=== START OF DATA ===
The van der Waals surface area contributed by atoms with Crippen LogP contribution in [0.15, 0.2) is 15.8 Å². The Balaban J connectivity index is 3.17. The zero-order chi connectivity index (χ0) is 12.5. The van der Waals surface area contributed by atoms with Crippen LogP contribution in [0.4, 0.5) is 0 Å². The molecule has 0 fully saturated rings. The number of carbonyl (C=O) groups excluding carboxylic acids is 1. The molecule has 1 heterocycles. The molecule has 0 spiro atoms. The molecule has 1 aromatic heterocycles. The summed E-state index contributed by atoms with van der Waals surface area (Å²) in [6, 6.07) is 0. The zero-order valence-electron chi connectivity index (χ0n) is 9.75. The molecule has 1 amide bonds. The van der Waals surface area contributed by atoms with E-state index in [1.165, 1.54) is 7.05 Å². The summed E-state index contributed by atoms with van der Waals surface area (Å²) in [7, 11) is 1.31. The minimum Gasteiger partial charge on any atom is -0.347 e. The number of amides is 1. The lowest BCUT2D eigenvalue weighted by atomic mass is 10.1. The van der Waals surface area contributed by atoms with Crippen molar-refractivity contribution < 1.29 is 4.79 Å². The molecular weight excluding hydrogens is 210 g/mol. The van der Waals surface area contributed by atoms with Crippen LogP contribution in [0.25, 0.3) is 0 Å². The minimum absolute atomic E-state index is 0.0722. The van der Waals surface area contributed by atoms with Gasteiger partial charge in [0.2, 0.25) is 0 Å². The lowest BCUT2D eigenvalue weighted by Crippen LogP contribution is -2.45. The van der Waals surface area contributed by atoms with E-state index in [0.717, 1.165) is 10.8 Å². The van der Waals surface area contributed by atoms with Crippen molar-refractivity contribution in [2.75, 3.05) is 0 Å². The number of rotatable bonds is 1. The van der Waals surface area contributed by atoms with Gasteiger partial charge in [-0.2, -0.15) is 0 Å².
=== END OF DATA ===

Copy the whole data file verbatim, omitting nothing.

The van der Waals surface area contributed by atoms with Crippen LogP contribution in [0.15, 0.2) is 15.8 Å². The Balaban J connectivity index is 3.17. The zero-order chi connectivity index (χ0) is 12.5. The van der Waals surface area contributed by atoms with Crippen LogP contribution in [0.4, 0.5) is 0 Å². The molecule has 0 fully saturated rings. The number of carbonyl (C=O) groups excluding carboxylic acids is 1. The molecule has 1 heterocycles. The molecule has 0 spiro atoms. The molecule has 1 aromatic heterocycles. The summed E-state index contributed by atoms with van der Waals surface area (Å²) in [6, 6.07) is 0. The zero-order valence-electron chi connectivity index (χ0n) is 9.75. The molecule has 1 amide bonds. The van der Waals surface area contributed by atoms with E-state index in [1.165, 1.54) is 7.05 Å². The summed E-state index contributed by atoms with van der Waals surface area (Å²) in [7, 11) is 1.31. The minimum Gasteiger partial charge on any atom is -0.347 e. The number of amides is 1. The lowest BCUT2D eigenvalue weighted by atomic mass is 10.1. The van der Waals surface area contributed by atoms with Crippen molar-refractivity contribution < 1.29 is 4.79 Å². The molecular weight excluding hydrogens is 210 g/mol. The van der Waals surface area contributed by atoms with Crippen LogP contribution in [0.25, 0.3) is 0 Å². The minimum absolute atomic E-state index is 0.0722. The van der Waals surface area contributed by atoms with Gasteiger partial charge in [0.2, 0.25) is 0 Å². The lowest BCUT2D eigenvalue weighted by Crippen LogP contribution is -2.45. The van der Waals surface area contributed by atoms with E-state index in [0.717, 1.165) is 10.8 Å². The van der Waals surface area contributed by atoms with Crippen molar-refractivity contribution in [2.75, 3.05) is 0 Å². The number of rotatable bonds is 1. The van der Waals surface area contributed by atoms with Gasteiger partial charge in [-0.2, -0.15) is 0 Å².